What happens if I disagree with an Income Support decision?

If you disagree with an Income Support decision you can challenge the decision. You have to do this within one month of the date on the decision letter (although if you are outside of this time limit it might still be possible so seek advice). For further information on challenging a decision you can view our challenging a benefit decision webpage.

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Employment and Support Allowance (ESA)

ESA has replaced all previous sickness benefits such as Income Support due to illness, Incapacity Benefit and Severe Disablement Allowance. Most people who were claiming one of these benefits will have been transferred over to ESA by now, but there are still some people waiting to be transferred.

This information focuses on people making a new claim for ESA, however if you or your partner are being transferred over to ESA from one of the above benefits contact the Carers UK Adviceline for further information.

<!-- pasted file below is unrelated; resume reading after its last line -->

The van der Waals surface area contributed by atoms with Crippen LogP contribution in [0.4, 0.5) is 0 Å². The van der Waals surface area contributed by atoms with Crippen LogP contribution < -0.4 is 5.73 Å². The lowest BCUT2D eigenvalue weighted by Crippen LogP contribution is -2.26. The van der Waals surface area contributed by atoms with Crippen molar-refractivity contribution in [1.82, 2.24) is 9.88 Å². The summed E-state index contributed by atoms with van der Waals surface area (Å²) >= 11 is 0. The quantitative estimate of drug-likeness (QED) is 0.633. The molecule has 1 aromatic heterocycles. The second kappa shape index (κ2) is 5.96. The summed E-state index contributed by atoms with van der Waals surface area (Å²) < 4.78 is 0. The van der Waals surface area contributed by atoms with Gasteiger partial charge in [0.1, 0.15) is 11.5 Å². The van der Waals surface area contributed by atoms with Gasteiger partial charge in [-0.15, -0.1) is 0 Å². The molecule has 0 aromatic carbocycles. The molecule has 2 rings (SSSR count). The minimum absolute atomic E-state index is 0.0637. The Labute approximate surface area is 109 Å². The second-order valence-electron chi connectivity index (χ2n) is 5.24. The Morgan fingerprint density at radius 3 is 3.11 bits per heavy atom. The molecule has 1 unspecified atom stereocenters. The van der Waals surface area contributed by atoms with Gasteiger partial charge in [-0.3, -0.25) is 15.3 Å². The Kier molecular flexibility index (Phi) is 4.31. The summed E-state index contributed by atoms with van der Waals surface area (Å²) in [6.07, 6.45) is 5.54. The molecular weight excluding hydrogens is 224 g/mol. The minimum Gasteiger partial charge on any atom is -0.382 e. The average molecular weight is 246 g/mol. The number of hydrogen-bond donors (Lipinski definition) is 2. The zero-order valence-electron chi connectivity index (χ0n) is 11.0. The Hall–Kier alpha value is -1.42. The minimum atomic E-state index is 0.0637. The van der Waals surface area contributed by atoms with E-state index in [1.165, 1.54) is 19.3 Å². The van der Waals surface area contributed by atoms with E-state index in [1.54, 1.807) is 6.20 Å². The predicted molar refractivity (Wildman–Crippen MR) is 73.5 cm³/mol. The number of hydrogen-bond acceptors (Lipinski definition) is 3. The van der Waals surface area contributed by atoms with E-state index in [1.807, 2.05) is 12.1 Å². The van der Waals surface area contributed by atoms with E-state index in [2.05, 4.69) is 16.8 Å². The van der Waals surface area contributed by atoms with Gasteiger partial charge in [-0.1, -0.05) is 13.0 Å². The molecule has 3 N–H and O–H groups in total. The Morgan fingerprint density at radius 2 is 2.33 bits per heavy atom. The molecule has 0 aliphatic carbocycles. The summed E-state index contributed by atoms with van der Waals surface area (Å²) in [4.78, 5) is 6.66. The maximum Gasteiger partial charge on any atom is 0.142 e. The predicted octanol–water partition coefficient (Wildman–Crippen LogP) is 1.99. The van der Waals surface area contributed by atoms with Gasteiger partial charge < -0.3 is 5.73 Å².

Who can claim ESA?

You as a carer (or your partner) could be entitled to claim ESA if you meet all of the following conditions:

  • You must be 16 or over and under state pension age.
  • You must meet the extra conditions for income-related ESA or for contributory ESA (see below).
  • You must have a limited capability for work (see below).
  • You must not be claiming Income Support, Jobseekers Allowance (JSA) or Statutory Sick Pay.
  • You must not be working (paid or unpaid), although there are some exceptions to this.
  • You must meet the residence and presence conditions.

Note: If you are in a Universal Credit (UC) full (digital) service area, you will no longer be able to claim ESA, and will have to claim UC instead. If you are in an area where you still need to meet the gateway conditions to claim UC, then if you are unfit for work (including if you have a medical certificate from your GP) you would not meet the gateway conditions and so should not have to claim UC and should still be able to claim ESA. To find out whether you are in a UC full (digital) service area or whether you are in an area where you still need to meet the gateway conditions to claim UC you can enter your postcode on the revenue benefits website.